While many Americans are now doing better than they were during the Great Recession, those dark days took such a toll on many consumers’ savings that some people who are currently doing well enough to pay the bills and enjoy a decent living aren’t able to make necessary longterm investments, like buying a new home or saving for retirement.
This is according to newly released survey results [PDF] from the Federal Reserve.
As you can see from the above chart, 34% of those surveyed said they are in the same financial situation as they were five years earlier. Another 30% are at least somewhat better than they were, but then there is the 34% who claim to be worse off now.
These numbers seem to match up with another question asked by Fed surveyors, with 23% of respondents saying they were “living comfortably,” and 37% reporting they were “doing okay,” adding up to 60% of Americans feeling they were in a stable place. But 25% say they are “just getting by” financially, and 13% admit they are “finding it difficult to get by.”
Even with the majority of Americans feeling they are in an okay place with their finances, a large number of them now lack savings or are unable to make necessary investments.
According to the survey, 42% of Americans delayed a major purchase or expense directly due to the recession, and 18% put off what they considered to be a major life decision.
Nearly 60% of all respondents lack a “rainy day” fund that could cover three months of expenses if needed. The percentage of unprepared consumers actually increases with age (up until age 60 and above).
Additionally, only about half of the people surveyed by the Fed can cover a hypothetical emergency expense costing $400 without selling something or borrowing money.
It’s probably not a shock that 41% of people between 18-29 aren’t thinking about planning their retirement finances, but nearly 1-in-5 people between the ages of 45-59 are giving no thought at all to saving for retirement. When you add in the 20% who are only giving it a little thought, that means that 40% of people approaching retirement age are, at best, giving it only cursory consideration.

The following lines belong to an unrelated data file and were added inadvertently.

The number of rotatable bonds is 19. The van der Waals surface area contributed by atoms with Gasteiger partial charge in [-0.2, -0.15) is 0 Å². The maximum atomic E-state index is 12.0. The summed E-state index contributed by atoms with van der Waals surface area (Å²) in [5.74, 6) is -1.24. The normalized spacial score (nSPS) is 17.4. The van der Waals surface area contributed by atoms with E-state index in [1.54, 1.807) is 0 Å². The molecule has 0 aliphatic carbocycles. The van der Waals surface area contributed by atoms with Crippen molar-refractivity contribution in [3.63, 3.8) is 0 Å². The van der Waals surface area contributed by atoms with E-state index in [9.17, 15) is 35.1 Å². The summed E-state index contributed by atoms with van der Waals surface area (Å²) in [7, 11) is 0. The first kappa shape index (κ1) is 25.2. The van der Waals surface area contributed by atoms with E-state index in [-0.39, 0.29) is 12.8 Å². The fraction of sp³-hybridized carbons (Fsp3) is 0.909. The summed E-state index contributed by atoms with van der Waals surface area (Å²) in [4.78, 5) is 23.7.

In terms of the housing market, there is tempered optimism among consumers, with most current homeowners believing that the value of their property will increase in the coming year. However, 45% of homeowners still believe their house is worth less than it was in 2008 when the housing market collapsed, so for these consumers the hoped-for value increase is more about getting back to a previous level.
The longterm implications of the recession on the housing market can be seen in renters’ response to the survey questions.
Most renters would rather own a home, especially in the younger age groups of 18-29 and 30-44, where only 14% of respondents say they prefer renting to owning a home.
However, these same groups say they can’t buy a home. In fact, nearly half of all renters say the biggest roadblock to buying a home is the inability to pay the hefty down-payment. Given that many markets only require 5-10% of a home’s value (plus mortgage insurance), this seems to indicate a serious lack of savings.
Interestingly, the age group that most frequently cited an inability to qualify for a mortgage as an impediment to homeownership are those renters between 45-59, perhaps indicating that this group includes a number of people whose creditworthiness was damaged during the recession.
“In general, it appears that the majority of the population is making progress in recovering from any effects the financial crisis had on their personal finances and household’s financial well-being,” concludes the survey. “However, despite these overall reasons for optimism about the economic conditions of U.S. households, the findings in this survey highlight that economic challenges remain for a significant portion of the population.”